Arterial Bypass

What is an arterial bypass?

An arte­r­i­al bypass is graft­ing surgery of an artery or vein with­in the body. A bypass is where parts of anoth­er artery are graft­ed to the wall of the artery to relieve a block­age or weakening.

Why does an arterial bypass occur?

An arte­r­i­al bypass pro­ce­dure occurs as a result of a block­age or weak­en­ing in the artery wall. The block­age or weak­en­ing needs to be removed or the artery wall strength­ened to restore nor­mal blood flow.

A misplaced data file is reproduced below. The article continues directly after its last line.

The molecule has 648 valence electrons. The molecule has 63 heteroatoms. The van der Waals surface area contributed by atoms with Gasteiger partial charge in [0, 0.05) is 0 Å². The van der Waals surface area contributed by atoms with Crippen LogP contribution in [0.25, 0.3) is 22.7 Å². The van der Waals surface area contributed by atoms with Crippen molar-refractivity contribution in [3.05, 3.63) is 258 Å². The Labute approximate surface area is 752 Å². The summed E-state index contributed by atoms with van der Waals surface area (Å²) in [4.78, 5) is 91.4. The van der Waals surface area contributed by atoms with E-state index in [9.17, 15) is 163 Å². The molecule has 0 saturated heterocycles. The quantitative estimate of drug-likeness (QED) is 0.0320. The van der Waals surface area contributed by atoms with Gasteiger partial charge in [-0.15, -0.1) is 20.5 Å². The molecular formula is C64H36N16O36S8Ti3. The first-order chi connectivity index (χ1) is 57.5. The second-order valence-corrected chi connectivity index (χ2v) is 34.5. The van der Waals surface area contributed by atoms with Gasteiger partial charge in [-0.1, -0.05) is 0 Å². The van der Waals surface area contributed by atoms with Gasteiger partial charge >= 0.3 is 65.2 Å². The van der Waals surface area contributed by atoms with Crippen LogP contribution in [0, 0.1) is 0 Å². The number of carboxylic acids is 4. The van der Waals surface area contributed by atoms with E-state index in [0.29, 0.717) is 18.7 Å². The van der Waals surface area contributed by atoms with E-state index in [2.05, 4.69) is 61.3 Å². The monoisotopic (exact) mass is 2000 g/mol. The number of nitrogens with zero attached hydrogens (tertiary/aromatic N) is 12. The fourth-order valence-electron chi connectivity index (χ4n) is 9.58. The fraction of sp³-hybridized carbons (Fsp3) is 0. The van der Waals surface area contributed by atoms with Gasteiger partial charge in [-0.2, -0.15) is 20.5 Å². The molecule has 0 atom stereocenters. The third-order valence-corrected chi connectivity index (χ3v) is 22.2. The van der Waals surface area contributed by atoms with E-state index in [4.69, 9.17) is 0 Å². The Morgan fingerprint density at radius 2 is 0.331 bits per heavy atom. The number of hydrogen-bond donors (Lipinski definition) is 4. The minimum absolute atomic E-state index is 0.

Angi­na can also be expe­ri­enced as a result of block­age or weak­ene­ing in the arter­ies. Angi­na is the lack of blood flow to the heart mus­cle (myocardi­um) caus­ing dis­com­fort for the patient.

How is an arterial bypass treated?

Angi­na can be treat­ed with a pro­ce­dure where sides of an artery from anoth­er sec­tion of the body are tak­en and graft­ed to the artery. The graft allows a high­er rate of blood flow to the heart, reliev­ing the patient of angi­na discomfort.